AL-ARAKIB, ISRAEL — On July 26, Israeli police demolished 45 buildings in the unrecognized Bedouin village of al-Arakib, razing the entire village to the ground to make way for a Jewish National Fund forest. The destruction was part of a larger project to force the Bedouin community of the Negev away from their ancestral lands and into seven Indian reservation-style communities the Israeli government has constructed for them. The land will then be open for Jewish settlers, including young couples in the army and those who may someday be evacuated from the West Bank after a peace treaty is signed. For now, the Israeli government intends to uproot as many villages as possible and erase them from the map by establishing “facts on the ground” in the form of JNF forests. (See video of of al-Arakib’s demolition here).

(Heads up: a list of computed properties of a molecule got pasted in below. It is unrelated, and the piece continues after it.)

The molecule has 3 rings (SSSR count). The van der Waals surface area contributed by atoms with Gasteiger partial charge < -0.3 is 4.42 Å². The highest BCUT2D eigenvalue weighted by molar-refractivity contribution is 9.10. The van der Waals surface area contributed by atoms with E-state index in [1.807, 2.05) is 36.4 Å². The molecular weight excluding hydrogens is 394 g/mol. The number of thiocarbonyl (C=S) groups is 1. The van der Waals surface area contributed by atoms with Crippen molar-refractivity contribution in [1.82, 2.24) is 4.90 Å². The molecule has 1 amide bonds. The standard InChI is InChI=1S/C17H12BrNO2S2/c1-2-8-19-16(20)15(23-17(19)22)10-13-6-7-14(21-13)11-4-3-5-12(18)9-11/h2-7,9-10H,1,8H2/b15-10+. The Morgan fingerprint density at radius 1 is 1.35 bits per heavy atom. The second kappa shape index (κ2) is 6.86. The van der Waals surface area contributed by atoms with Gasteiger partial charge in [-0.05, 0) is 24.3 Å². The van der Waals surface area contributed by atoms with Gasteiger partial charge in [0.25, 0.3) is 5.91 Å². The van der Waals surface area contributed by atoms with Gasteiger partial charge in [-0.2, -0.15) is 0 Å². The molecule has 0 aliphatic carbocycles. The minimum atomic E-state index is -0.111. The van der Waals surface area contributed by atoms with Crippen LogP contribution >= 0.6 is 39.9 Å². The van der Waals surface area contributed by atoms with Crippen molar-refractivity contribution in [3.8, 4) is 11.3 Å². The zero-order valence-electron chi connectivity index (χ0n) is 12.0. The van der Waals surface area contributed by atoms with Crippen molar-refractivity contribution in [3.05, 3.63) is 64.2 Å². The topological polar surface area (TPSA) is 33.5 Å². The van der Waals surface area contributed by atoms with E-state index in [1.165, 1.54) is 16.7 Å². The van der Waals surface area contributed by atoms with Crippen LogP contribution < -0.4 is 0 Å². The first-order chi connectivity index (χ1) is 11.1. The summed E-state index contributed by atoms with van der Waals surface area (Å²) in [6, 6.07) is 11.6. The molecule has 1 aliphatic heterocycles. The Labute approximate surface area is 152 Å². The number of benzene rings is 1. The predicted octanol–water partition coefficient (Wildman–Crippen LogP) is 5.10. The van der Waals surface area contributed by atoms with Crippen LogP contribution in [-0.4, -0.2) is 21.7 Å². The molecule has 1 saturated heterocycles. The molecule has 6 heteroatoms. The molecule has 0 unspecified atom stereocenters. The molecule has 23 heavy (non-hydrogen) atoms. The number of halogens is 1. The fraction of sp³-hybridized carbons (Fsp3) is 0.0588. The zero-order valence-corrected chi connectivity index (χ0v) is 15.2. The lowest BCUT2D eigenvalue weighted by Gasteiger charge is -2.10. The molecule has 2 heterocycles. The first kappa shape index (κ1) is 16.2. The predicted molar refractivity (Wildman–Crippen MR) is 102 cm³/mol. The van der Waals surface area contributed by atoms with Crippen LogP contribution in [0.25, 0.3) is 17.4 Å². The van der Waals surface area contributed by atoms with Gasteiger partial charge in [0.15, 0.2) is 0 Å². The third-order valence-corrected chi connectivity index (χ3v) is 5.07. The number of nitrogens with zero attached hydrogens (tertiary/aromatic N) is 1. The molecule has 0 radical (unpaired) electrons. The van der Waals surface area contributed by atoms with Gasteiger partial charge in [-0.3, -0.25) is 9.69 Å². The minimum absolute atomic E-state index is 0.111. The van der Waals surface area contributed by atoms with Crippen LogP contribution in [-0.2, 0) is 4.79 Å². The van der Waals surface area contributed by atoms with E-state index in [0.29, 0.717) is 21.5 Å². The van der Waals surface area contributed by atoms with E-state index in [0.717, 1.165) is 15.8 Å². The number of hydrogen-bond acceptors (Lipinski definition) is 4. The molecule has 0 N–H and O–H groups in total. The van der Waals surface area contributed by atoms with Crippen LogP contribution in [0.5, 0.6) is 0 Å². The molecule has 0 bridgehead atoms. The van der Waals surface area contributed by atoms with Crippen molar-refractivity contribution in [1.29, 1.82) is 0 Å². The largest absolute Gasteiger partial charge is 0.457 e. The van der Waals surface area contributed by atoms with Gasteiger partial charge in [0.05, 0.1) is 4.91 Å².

Phptos: Moments before the destruction of the Bedouin village of al-Arakib, Israeli high school age police volunteers lounge on furniture taken from a family’s home. [The following four photos are by Ata Abu Madyam of Arab Negev News.
      One of the most troubling aspects of the destruction of al-Arakib was a report by CNN that the hundreds of Israeli riot police who stormed the village were accompanied by “busloads of cheering civilians.” Who were these civilians and why didn’t CNN or any outlet investigate further?